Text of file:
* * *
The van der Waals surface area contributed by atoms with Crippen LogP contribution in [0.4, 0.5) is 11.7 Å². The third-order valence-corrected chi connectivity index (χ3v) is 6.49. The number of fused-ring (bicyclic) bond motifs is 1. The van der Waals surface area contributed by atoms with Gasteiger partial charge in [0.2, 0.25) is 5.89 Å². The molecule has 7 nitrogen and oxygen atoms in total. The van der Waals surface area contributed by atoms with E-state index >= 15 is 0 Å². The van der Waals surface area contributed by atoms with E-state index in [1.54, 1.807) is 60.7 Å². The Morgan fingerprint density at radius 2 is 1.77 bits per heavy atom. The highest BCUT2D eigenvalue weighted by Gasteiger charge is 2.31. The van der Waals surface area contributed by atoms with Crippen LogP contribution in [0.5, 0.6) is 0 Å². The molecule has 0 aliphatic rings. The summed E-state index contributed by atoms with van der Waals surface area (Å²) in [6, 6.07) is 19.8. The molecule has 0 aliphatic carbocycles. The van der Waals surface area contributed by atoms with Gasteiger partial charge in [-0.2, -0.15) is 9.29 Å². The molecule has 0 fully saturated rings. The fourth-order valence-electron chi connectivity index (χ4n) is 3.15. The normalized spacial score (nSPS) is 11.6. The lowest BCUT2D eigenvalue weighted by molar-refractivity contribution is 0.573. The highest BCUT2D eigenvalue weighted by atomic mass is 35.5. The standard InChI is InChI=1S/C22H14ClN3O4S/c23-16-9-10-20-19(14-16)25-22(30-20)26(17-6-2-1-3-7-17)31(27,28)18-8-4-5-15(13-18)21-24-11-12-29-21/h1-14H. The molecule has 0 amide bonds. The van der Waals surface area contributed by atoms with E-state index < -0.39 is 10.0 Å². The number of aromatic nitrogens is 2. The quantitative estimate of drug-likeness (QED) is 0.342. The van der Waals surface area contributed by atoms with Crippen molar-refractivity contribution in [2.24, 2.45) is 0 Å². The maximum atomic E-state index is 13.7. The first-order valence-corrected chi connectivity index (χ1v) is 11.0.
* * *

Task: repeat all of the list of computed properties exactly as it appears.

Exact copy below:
The van der Waals surface area contributed by atoms with Crippen LogP contribution in [0.4, 0.5) is 11.7 Å². The third-order valence-corrected chi connectivity index (χ3v) is 6.49. The number of fused-ring (bicyclic) bond motifs is 1. The van der Waals surface area contributed by atoms with Gasteiger partial charge in [0.2, 0.25) is 5.89 Å². The molecule has 7 nitrogen and oxygen atoms in total. The van der Waals surface area contributed by atoms with E-state index >= 15 is 0 Å². The van der Waals surface area contributed by atoms with E-state index in [1.54, 1.807) is 60.7 Å². The Morgan fingerprint density at radius 2 is 1.77 bits per heavy atom. The highest BCUT2D eigenvalue weighted by Gasteiger charge is 2.31. The van der Waals surface area contributed by atoms with Crippen LogP contribution in [0.5, 0.6) is 0 Å². The molecule has 0 aliphatic rings. The summed E-state index contributed by atoms with van der Waals surface area (Å²) in [6, 6.07) is 19.8. The molecule has 0 aliphatic carbocycles. The van der Waals surface area contributed by atoms with Gasteiger partial charge in [-0.2, -0.15) is 9.29 Å². The molecule has 0 fully saturated rings. The fourth-order valence-electron chi connectivity index (χ4n) is 3.15. The normalized spacial score (nSPS) is 11.6. The lowest BCUT2D eigenvalue weighted by molar-refractivity contribution is 0.573. The highest BCUT2D eigenvalue weighted by atomic mass is 35.5. The standard InChI is InChI=1S/C22H14ClN3O4S/c23-16-9-10-20-19(14-16)25-22(30-20)26(17-6-2-1-3-7-17)31(27,28)18-8-4-5-15(13-18)21-24-11-12-29-21/h1-14H. The molecule has 0 amide bonds. The van der Waals surface area contributed by atoms with E-state index < -0.39 is 10.0 Å². The number of aromatic nitrogens is 2. The quantitative estimate of drug-likeness (QED) is 0.342. The van der Waals surface area contributed by atoms with Crippen molar-refractivity contribution in [2.24, 2.45) is 0 Å². The maximum atomic E-state index is 13.7. The first-order valence-corrected chi connectivity index (χ1v) is 11.0.